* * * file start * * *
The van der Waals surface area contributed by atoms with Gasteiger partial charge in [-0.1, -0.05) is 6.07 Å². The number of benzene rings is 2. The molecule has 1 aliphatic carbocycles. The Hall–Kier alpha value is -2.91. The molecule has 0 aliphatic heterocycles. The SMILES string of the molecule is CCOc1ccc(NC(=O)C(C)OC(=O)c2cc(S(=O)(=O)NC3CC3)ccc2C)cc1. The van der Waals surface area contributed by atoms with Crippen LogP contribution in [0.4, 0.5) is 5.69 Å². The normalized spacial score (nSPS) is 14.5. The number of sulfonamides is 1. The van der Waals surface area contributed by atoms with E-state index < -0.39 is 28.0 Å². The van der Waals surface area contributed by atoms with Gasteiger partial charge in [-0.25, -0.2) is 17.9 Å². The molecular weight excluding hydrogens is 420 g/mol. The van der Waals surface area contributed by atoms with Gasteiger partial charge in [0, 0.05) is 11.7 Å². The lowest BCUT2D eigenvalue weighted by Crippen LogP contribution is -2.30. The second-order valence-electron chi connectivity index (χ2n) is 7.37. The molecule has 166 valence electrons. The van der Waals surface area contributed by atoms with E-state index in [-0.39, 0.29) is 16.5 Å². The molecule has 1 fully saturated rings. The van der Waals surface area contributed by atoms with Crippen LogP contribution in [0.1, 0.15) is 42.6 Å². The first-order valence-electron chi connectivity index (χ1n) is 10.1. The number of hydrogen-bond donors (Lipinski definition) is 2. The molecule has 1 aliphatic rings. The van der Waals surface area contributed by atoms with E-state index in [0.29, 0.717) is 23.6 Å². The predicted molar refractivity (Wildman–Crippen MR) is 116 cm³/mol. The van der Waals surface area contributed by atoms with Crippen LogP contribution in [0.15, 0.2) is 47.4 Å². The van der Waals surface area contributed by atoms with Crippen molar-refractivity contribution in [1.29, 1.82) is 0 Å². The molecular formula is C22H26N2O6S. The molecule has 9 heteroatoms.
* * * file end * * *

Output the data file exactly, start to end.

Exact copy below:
The van der Waals surface area contributed by atoms with Gasteiger partial charge in [-0.1, -0.05) is 6.07 Å². The number of benzene rings is 2. The molecule has 1 aliphatic carbocycles. The Hall–Kier alpha value is -2.91. The molecule has 0 aliphatic heterocycles. The SMILES string of the molecule is CCOc1ccc(NC(=O)C(C)OC(=O)c2cc(S(=O)(=O)NC3CC3)ccc2C)cc1. The van der Waals surface area contributed by atoms with Crippen LogP contribution in [0.4, 0.5) is 5.69 Å². The normalized spacial score (nSPS) is 14.5. The number of sulfonamides is 1. The van der Waals surface area contributed by atoms with E-state index < -0.39 is 28.0 Å². The van der Waals surface area contributed by atoms with Gasteiger partial charge in [-0.25, -0.2) is 17.9 Å². The molecular weight excluding hydrogens is 420 g/mol. The van der Waals surface area contributed by atoms with Gasteiger partial charge in [0, 0.05) is 11.7 Å². The lowest BCUT2D eigenvalue weighted by Crippen LogP contribution is -2.30. The second-order valence-electron chi connectivity index (χ2n) is 7.37. The molecule has 166 valence electrons. The van der Waals surface area contributed by atoms with E-state index in [-0.39, 0.29) is 16.5 Å². The molecule has 1 fully saturated rings. The van der Waals surface area contributed by atoms with Crippen LogP contribution in [0.1, 0.15) is 42.6 Å². The first-order valence-electron chi connectivity index (χ1n) is 10.1. The number of hydrogen-bond donors (Lipinski definition) is 2. The molecule has 1 aliphatic rings. The van der Waals surface area contributed by atoms with E-state index in [0.29, 0.717) is 23.6 Å². The predicted molar refractivity (Wildman–Crippen MR) is 116 cm³/mol. The van der Waals surface area contributed by atoms with Crippen LogP contribution in [0.15, 0.2) is 47.4 Å². The van der Waals surface area contributed by atoms with Crippen molar-refractivity contribution in [1.29, 1.82) is 0 Å². The molecular formula is C22H26N2O6S. The molecule has 9 heteroatoms.